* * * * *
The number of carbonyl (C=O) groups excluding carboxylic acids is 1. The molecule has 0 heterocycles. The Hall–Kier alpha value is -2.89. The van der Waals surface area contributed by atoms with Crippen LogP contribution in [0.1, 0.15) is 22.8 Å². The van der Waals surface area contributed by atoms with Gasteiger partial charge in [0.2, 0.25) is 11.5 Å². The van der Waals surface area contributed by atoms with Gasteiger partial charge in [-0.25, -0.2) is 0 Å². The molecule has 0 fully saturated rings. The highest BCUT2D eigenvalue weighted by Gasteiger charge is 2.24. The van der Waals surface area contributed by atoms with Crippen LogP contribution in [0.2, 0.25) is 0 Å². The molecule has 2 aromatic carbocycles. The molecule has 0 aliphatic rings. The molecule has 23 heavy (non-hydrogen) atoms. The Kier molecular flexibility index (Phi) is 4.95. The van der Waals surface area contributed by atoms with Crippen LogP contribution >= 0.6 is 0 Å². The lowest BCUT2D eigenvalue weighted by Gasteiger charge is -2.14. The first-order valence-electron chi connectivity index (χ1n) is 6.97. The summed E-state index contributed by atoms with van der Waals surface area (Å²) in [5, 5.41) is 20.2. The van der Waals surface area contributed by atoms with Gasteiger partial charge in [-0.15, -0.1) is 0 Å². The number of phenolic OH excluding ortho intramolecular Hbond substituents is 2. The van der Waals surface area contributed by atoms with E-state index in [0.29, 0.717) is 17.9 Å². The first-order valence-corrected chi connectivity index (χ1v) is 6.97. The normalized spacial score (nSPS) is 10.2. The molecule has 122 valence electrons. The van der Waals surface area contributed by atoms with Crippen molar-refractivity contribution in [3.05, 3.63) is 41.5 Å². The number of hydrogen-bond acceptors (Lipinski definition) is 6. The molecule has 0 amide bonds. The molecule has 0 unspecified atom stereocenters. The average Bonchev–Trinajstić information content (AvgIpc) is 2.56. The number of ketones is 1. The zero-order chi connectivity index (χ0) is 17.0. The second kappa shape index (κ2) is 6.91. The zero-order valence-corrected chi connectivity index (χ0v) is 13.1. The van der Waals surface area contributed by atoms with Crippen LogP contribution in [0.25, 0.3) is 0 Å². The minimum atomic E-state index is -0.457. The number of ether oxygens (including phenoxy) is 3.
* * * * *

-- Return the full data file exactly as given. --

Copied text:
The number of carbonyl (C=O) groups excluding carboxylic acids is 1. The molecule has 0 heterocycles. The Hall–Kier alpha value is -2.89. The van der Waals surface area contributed by atoms with Crippen LogP contribution in [0.1, 0.15) is 22.8 Å². The van der Waals surface area contributed by atoms with Gasteiger partial charge in [0.2, 0.25) is 11.5 Å². The van der Waals surface area contributed by atoms with Gasteiger partial charge in [-0.25, -0.2) is 0 Å². The molecule has 0 fully saturated rings. The highest BCUT2D eigenvalue weighted by Gasteiger charge is 2.24. The van der Waals surface area contributed by atoms with Crippen LogP contribution in [0.2, 0.25) is 0 Å². The molecule has 2 aromatic carbocycles. The molecule has 0 aliphatic rings. The molecule has 23 heavy (non-hydrogen) atoms. The Kier molecular flexibility index (Phi) is 4.95. The van der Waals surface area contributed by atoms with Crippen LogP contribution >= 0.6 is 0 Å². The lowest BCUT2D eigenvalue weighted by Gasteiger charge is -2.14. The first-order valence-electron chi connectivity index (χ1n) is 6.97. The summed E-state index contributed by atoms with van der Waals surface area (Å²) in [5, 5.41) is 20.2. The van der Waals surface area contributed by atoms with Gasteiger partial charge in [-0.15, -0.1) is 0 Å². The number of phenolic OH excluding ortho intramolecular Hbond substituents is 2. The van der Waals surface area contributed by atoms with E-state index in [0.29, 0.717) is 17.9 Å². The first-order valence-corrected chi connectivity index (χ1v) is 6.97. The normalized spacial score (nSPS) is 10.2. The molecule has 122 valence electrons. The van der Waals surface area contributed by atoms with Crippen molar-refractivity contribution in [3.05, 3.63) is 41.5 Å². The number of hydrogen-bond acceptors (Lipinski definition) is 6. The molecule has 0 amide bonds. The molecule has 0 unspecified atom stereocenters. The average Bonchev–Trinajstić information content (AvgIpc) is 2.56. The number of ketones is 1. The zero-order chi connectivity index (χ0) is 17.0. The second kappa shape index (κ2) is 6.91. The zero-order valence-corrected chi connectivity index (χ0v) is 13.1. The van der Waals surface area contributed by atoms with Crippen LogP contribution in [0.25, 0.3) is 0 Å². The minimum atomic E-state index is -0.457. The number of ether oxygens (including phenoxy) is 3.